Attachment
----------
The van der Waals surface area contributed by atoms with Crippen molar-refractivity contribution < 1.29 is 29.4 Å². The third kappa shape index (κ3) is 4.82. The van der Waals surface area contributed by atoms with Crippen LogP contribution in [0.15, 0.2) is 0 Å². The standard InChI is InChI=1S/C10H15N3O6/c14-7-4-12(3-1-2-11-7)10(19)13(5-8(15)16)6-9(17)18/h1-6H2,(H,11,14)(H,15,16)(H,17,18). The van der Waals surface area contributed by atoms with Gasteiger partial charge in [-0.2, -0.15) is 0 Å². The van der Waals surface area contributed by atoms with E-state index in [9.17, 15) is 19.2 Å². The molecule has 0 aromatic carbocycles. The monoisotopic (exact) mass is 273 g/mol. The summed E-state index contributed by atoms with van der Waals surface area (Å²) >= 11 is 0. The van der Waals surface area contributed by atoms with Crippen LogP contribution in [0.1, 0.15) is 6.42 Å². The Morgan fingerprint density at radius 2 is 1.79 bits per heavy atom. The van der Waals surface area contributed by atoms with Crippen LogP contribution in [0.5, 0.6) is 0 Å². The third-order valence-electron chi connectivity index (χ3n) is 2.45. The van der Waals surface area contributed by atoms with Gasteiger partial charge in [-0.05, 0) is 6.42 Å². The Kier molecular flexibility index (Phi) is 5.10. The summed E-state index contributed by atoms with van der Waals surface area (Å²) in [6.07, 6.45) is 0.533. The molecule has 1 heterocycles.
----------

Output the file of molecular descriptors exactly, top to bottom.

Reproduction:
The van der Waals surface area contributed by atoms with Crippen molar-refractivity contribution < 1.29 is 29.4 Å². The third kappa shape index (κ3) is 4.82. The van der Waals surface area contributed by atoms with Crippen LogP contribution in [0.15, 0.2) is 0 Å². The standard InChI is InChI=1S/C10H15N3O6/c14-7-4-12(3-1-2-11-7)10(19)13(5-8(15)16)6-9(17)18/h1-6H2,(H,11,14)(H,15,16)(H,17,18). The van der Waals surface area contributed by atoms with Gasteiger partial charge in [-0.2, -0.15) is 0 Å². The van der Waals surface area contributed by atoms with E-state index in [9.17, 15) is 19.2 Å². The molecule has 0 aromatic carbocycles. The monoisotopic (exact) mass is 273 g/mol. The summed E-state index contributed by atoms with van der Waals surface area (Å²) >= 11 is 0. The van der Waals surface area contributed by atoms with Crippen LogP contribution in [0.1, 0.15) is 6.42 Å². The Morgan fingerprint density at radius 2 is 1.79 bits per heavy atom. The van der Waals surface area contributed by atoms with Crippen LogP contribution in [0.5, 0.6) is 0 Å². The third-order valence-electron chi connectivity index (χ3n) is 2.45. The van der Waals surface area contributed by atoms with Gasteiger partial charge in [-0.05, 0) is 6.42 Å². The Kier molecular flexibility index (Phi) is 5.10. The summed E-state index contributed by atoms with van der Waals surface area (Å²) in [6.07, 6.45) is 0.533. The molecule has 1 heterocycles.